Learning Together So We Can Do Better TogetherPosted Jun 24, 2020
By: Kristen Hamilton, Director of Strategic Initiatives and Communication
Education and training is central to the mission of National Council For Adoption. How fitting that on the day of our 40th Anniversary, we would welcome a record 475 registrants to our annual National Adoption Conference! From across the United States, and four other countries, adoption professionals, adoptive parents, adoptees, advocates and those interested in learning more about adoption have gathered online to hear from experts in the field on a number of common and important topics in adoption.
We kicked off Day One with an excellent session by Jana Hunsley, Ph.D. candidate from the Karyn Purvis Institute of Child Development at TCU. Her ongoing research and work in the area of TBRI-based therapies for the entire family, particularly adoptive siblings, was insightful and immediately applicable for conference attendees. As an adoptive sibling herself, Jana's personal stories were engaging and helpful in establishing the need for further research and resources for how best to support adoptive siblings post adoption.
Post adoption support is an area of critical concern, so we were very pleased to bring in a three person panel to speak about an important project happening across the state of Virginia designed to help adoptive families regardless of whether they opted out of the child welfare system, privately or interntionally. Traci Brickhouse Jones from VA DSS, Berenice Rushovich and Alison Hebert from Child Trends, walked us through their work from the needs assessment research phase to program and strategy development, funding, and expected implementation. This project has the potential to provide a national model for streamlining, standardizing, and strengthening state-funded post adoption services for all types of adoption. Attendees were excited about a model that is so comprehensive in its service array and accessibility, and expressed a desire to see a similar model implemented in their states. This is a project that NCFA will be following closely as its implemented and outcomes are assessed. Kudos to Traci and the VA Department of Social Services for pursuing a comprehensive model of services to adoptive families!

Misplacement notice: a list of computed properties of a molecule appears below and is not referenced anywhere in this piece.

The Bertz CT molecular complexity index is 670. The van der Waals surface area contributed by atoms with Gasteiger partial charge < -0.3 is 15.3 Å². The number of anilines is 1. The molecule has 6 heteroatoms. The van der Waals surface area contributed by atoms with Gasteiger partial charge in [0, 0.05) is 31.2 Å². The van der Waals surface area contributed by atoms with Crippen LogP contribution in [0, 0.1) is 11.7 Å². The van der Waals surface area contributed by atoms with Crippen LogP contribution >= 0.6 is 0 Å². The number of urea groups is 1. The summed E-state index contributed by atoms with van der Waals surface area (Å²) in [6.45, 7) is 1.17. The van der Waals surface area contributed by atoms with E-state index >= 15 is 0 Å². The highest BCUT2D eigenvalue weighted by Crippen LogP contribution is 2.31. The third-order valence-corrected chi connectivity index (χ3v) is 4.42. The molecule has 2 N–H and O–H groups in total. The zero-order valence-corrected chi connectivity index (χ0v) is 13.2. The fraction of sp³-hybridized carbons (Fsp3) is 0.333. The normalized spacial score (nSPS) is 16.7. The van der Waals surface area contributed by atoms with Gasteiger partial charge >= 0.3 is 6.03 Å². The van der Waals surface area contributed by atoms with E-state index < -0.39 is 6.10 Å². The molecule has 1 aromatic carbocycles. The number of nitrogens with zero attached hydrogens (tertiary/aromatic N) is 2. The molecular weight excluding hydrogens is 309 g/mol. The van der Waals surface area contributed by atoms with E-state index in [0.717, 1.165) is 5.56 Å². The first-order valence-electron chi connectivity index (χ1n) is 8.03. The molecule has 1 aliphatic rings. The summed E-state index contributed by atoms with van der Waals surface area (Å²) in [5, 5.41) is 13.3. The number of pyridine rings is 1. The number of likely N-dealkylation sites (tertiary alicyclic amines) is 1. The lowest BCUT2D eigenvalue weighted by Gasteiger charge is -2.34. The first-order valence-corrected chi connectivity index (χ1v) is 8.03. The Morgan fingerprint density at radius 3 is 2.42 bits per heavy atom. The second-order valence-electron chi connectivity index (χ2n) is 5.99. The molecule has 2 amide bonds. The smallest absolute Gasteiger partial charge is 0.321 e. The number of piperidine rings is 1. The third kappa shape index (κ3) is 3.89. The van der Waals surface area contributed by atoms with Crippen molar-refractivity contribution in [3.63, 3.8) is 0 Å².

A foremost expert in the field with over 30 years of experience, Dr. Dana Johnson is co-founder of the Adoption Medicine Clinic and is uniquely positioned to provide a historical overview of the changes in adoption medicine, and teach both professionals and parents alike about the role and importance of pre-placement medical reviews. Dr. Johnson shared research, trends, and best practices and fielded a number of questions from attendees. Dr. Johnson clarified that the Clinic is able to work with families in process for both domestic and international adoption, that they can provide brief phone consultations when the lengthier file review process is not feasible, and that post-placement file reviews and case assessments are also available. One question that NCFA noted was a request for a list of adoption medicine clinics - this is something we will work to compile and share as a resource.
We wrapped up Day One with a session that we knew would be very popular and was incredibly timely. Talking with children about race, particularly in the adoption context, is one of the most salient issues of our day in the adoption community. Against the backdrop of current events in the U.S. adoptive parents and professionals alike are seeking quality resources to train, equip and support transracial adoptive families. Ebony Mack was exactly the right person to lead this session and the response was overwhelmingly positive. Ebony provided a brief history and definition of "Race" itself, helped us understand the importance of distinguishing between Intent and Impact, offered recommended resources, provided frameworks for hard conversations, and fielded a number of questions with thoughtful insights and actionable answers. We look forward to continuing to partner with Ebony in future educational work on transracial adoption.
We look forward to gathering together for this important conference every year, and while we were disappointed not to do it in person this year, we are so grateful for this community that has been flexible, supportive, and dedicated to learning together so we can do better together. Day One was truly a success and we can't wait to get started on Day Two!